Megan Severson

November 29, 2009

It's time for the oldest and dirtiest power plants to clean up their act. Fossil fuel-fired giants have dominated our electricity for decades and have been allowed to pollute without license. In order to stop global warming and reap all the benefits of clean energy, we must require old clunker power plants to meet modern standards for cutting global warming pollution.

The Gibson Generating Station in Gibson County near the Wabash River is the dirtiest power plant in Indiana based on carbon dioxide (CO2) pollution, ranking as the fourth dirtiest plant in the country for 2007, according to a new analysis of government data released this month by Environment America.

Power plants currently do not have to meet any global warming pollution standard, meaning that they are unchecked contributors to global warming. In fact, power plants are the nation's single largest source of global warming pollution.

November 15, 2009

Indiana's global warming pollution increased by 15 percent since 1990, according to a new analysis of government data released this week by Environment America. Indiana also ranks seventh nationwide for the highest levels of global warming pollution.

More pollution than ever before isn't a record we want to set. It's time to take back control of our energy future. By harnessing the power of the wind and the sun, we can cut pollution and transition to clean energy sources that don't harm the environment, never run out and create new, local jobs.

October 4, 2009

In 2008, Indiana citizens saved 11.7 million gallons of gasoline by riding transit in record numbers -- the amount consumed by 20,200 cars. Transportation is responsible for more than two-thirds of our dependence on oil, and about one-third of our carbon dioxide pollution Environment America outlined in a new report "Getting On Track: Record Transit Ridership Increases Energy Independence."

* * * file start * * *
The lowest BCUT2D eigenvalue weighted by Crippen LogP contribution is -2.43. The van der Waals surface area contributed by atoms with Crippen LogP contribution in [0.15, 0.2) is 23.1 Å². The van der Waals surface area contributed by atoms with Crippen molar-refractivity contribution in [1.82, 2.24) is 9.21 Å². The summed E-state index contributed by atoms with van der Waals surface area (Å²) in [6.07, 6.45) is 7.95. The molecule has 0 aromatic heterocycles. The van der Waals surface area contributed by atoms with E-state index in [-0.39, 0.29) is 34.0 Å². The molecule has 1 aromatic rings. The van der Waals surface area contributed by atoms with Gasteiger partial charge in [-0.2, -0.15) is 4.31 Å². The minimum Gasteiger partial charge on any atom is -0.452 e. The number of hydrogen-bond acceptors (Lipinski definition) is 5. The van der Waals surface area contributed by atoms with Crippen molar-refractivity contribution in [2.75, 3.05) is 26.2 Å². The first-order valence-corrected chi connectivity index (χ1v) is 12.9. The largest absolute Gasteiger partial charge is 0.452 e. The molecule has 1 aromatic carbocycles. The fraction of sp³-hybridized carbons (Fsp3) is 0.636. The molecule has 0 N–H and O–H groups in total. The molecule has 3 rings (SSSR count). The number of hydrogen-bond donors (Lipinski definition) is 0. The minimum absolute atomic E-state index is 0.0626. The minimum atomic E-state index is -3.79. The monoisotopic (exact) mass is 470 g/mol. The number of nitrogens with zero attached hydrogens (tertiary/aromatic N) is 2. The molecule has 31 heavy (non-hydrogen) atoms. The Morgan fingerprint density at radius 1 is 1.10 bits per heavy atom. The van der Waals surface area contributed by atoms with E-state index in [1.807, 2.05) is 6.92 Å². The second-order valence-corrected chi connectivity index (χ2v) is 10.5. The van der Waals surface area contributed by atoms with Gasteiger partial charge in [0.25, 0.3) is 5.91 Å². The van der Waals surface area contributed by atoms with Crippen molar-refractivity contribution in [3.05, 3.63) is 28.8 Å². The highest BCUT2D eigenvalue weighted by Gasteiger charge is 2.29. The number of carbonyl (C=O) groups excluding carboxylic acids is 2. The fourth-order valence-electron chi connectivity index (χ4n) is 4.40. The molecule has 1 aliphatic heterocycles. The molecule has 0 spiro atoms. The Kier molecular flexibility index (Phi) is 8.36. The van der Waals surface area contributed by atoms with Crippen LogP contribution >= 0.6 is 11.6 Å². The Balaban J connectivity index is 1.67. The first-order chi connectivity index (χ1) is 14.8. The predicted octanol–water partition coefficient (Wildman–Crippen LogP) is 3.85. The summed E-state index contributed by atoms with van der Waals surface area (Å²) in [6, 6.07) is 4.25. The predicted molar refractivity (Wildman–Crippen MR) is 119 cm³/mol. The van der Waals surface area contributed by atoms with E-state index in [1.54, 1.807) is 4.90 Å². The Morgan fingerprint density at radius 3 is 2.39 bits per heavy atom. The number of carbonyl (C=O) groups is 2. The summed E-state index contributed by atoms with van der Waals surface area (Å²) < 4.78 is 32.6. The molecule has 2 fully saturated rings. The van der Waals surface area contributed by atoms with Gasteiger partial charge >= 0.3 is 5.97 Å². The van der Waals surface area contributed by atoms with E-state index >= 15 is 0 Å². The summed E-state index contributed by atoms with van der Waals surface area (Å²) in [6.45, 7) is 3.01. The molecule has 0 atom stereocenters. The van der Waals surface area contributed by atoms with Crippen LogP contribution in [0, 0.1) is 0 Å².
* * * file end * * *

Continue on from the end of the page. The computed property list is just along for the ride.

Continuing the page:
People are voting with their feet by driving less and taking more public transportation. Congress should listen to these voters and invest more in public transportation, which will increase our energy independence and reduce global warming pollution.

In Indiana, transit ridership increased by more than 9 percent above 2007 levels.

September 20, 2009

When you flick on a light switch, you probably have little more in mind than lighting your way in a dark room. The vast infrastructure of energy sources and electricity grids that supply the power for your light bulb is probably the last thing on your mind. But it's time to start paying attention, because where you get your energy from and how you use it has a significant impact on our environment and economy.

Right now, we're drawing most of our energy from dirty sources that contribute to global warming and raise energy bills for American families. In fact, if we continue to rely on fossil fuels like oil, coal and gas to fuel our homes, businesses and transportation, by 2030 consumers in Indiana will spend as much as $2,011 more on fossil fuels every year. We need to repower America with clean energy and invest in efficiency measures so we can keep meeting our energy needs without the pollution and costs associated with fossil fuels, while creating thousands of green jobs for American workers at the same time.

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